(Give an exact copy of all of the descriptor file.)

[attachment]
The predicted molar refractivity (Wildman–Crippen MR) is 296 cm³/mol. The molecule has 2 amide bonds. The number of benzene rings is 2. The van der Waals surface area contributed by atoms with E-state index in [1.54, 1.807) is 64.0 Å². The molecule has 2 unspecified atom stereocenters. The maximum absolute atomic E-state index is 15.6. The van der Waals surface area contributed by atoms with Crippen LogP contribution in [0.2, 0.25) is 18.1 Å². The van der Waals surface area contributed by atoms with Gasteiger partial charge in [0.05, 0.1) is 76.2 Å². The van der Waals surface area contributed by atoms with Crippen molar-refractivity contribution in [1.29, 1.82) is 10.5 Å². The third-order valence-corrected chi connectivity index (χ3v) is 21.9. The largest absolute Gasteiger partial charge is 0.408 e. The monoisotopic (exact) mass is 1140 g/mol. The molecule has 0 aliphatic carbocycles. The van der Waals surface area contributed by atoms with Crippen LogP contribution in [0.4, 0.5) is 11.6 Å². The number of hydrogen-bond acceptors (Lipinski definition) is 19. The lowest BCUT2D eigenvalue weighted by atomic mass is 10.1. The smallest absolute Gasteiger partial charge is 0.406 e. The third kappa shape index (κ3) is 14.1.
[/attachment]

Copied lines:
The predicted molar refractivity (Wildman–Crippen MR) is 296 cm³/mol. The molecule has 2 amide bonds. The number of benzene rings is 2. The van der Waals surface area contributed by atoms with E-state index in [1.54, 1.807) is 64.0 Å². The molecule has 2 unspecified atom stereocenters. The maximum absolute atomic E-state index is 15.6. The van der Waals surface area contributed by atoms with Crippen LogP contribution in [0.2, 0.25) is 18.1 Å². The van der Waals surface area contributed by atoms with Gasteiger partial charge in [0.05, 0.1) is 76.2 Å². The van der Waals surface area contributed by atoms with Crippen molar-refractivity contribution in [1.29, 1.82) is 10.5 Å². The third-order valence-corrected chi connectivity index (χ3v) is 21.9. The largest absolute Gasteiger partial charge is 0.408 e. The monoisotopic (exact) mass is 1140 g/mol. The molecule has 0 aliphatic carbocycles. The van der Waals surface area contributed by atoms with Crippen LogP contribution in [0.4, 0.5) is 11.6 Å². The number of hydrogen-bond acceptors (Lipinski definition) is 19. The lowest BCUT2D eigenvalue weighted by atomic mass is 10.1. The smallest absolute Gasteiger partial charge is 0.406 e. The third kappa shape index (κ3) is 14.1.